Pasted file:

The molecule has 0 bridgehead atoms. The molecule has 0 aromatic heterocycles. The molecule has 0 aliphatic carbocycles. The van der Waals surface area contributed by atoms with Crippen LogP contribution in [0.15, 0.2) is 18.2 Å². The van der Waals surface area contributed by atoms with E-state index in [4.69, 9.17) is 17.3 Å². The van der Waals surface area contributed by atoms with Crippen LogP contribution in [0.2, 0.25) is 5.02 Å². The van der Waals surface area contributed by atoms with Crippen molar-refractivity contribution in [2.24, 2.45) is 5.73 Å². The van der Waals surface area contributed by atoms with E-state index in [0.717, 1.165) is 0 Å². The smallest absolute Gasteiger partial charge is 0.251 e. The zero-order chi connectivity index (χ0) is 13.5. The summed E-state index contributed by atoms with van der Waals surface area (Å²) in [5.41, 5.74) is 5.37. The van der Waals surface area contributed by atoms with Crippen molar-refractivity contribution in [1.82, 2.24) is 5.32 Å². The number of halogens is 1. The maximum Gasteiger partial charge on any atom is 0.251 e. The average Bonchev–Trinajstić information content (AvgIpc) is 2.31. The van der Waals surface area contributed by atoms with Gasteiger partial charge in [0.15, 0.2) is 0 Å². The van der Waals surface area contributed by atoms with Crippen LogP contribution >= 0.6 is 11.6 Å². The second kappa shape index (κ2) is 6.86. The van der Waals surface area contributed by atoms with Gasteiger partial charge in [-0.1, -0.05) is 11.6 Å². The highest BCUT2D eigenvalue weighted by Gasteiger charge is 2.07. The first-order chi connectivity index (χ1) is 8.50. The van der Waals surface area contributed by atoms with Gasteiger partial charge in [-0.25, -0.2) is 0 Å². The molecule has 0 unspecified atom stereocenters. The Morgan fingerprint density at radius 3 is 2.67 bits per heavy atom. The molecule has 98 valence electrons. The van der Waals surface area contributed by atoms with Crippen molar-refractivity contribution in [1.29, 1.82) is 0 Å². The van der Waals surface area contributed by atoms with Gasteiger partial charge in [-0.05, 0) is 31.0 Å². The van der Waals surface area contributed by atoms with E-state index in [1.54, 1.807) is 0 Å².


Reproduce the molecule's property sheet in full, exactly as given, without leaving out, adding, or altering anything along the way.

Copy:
The molecule has 0 bridgehead atoms. The molecule has 0 aromatic heterocycles. The molecule has 0 aliphatic carbocycles. The van der Waals surface area contributed by atoms with Crippen LogP contribution in [0.15, 0.2) is 18.2 Å². The van der Waals surface area contributed by atoms with E-state index in [4.69, 9.17) is 17.3 Å². The van der Waals surface area contributed by atoms with Crippen LogP contribution in [0.2, 0.25) is 5.02 Å². The van der Waals surface area contributed by atoms with Crippen molar-refractivity contribution in [2.24, 2.45) is 5.73 Å². The van der Waals surface area contributed by atoms with E-state index in [0.717, 1.165) is 0 Å². The smallest absolute Gasteiger partial charge is 0.251 e. The zero-order chi connectivity index (χ0) is 13.5. The summed E-state index contributed by atoms with van der Waals surface area (Å²) in [5.41, 5.74) is 5.37. The van der Waals surface area contributed by atoms with Crippen molar-refractivity contribution in [1.82, 2.24) is 5.32 Å². The number of halogens is 1. The maximum Gasteiger partial charge on any atom is 0.251 e. The average Bonchev–Trinajstić information content (AvgIpc) is 2.31. The van der Waals surface area contributed by atoms with Gasteiger partial charge in [0.15, 0.2) is 0 Å². The van der Waals surface area contributed by atoms with Crippen LogP contribution >= 0.6 is 11.6 Å². The second kappa shape index (κ2) is 6.86. The van der Waals surface area contributed by atoms with Gasteiger partial charge in [-0.1, -0.05) is 11.6 Å². The highest BCUT2D eigenvalue weighted by Gasteiger charge is 2.07. The first-order chi connectivity index (χ1) is 8.50. The van der Waals surface area contributed by atoms with Gasteiger partial charge in [-0.25, -0.2) is 0 Å². The molecule has 0 unspecified atom stereocenters. The Morgan fingerprint density at radius 3 is 2.67 bits per heavy atom. The molecule has 98 valence electrons. The van der Waals surface area contributed by atoms with Crippen molar-refractivity contribution in [1.29, 1.82) is 0 Å². The van der Waals surface area contributed by atoms with Gasteiger partial charge in [-0.05, 0) is 31.0 Å². The van der Waals surface area contributed by atoms with E-state index in [1.54, 1.807) is 0 Å².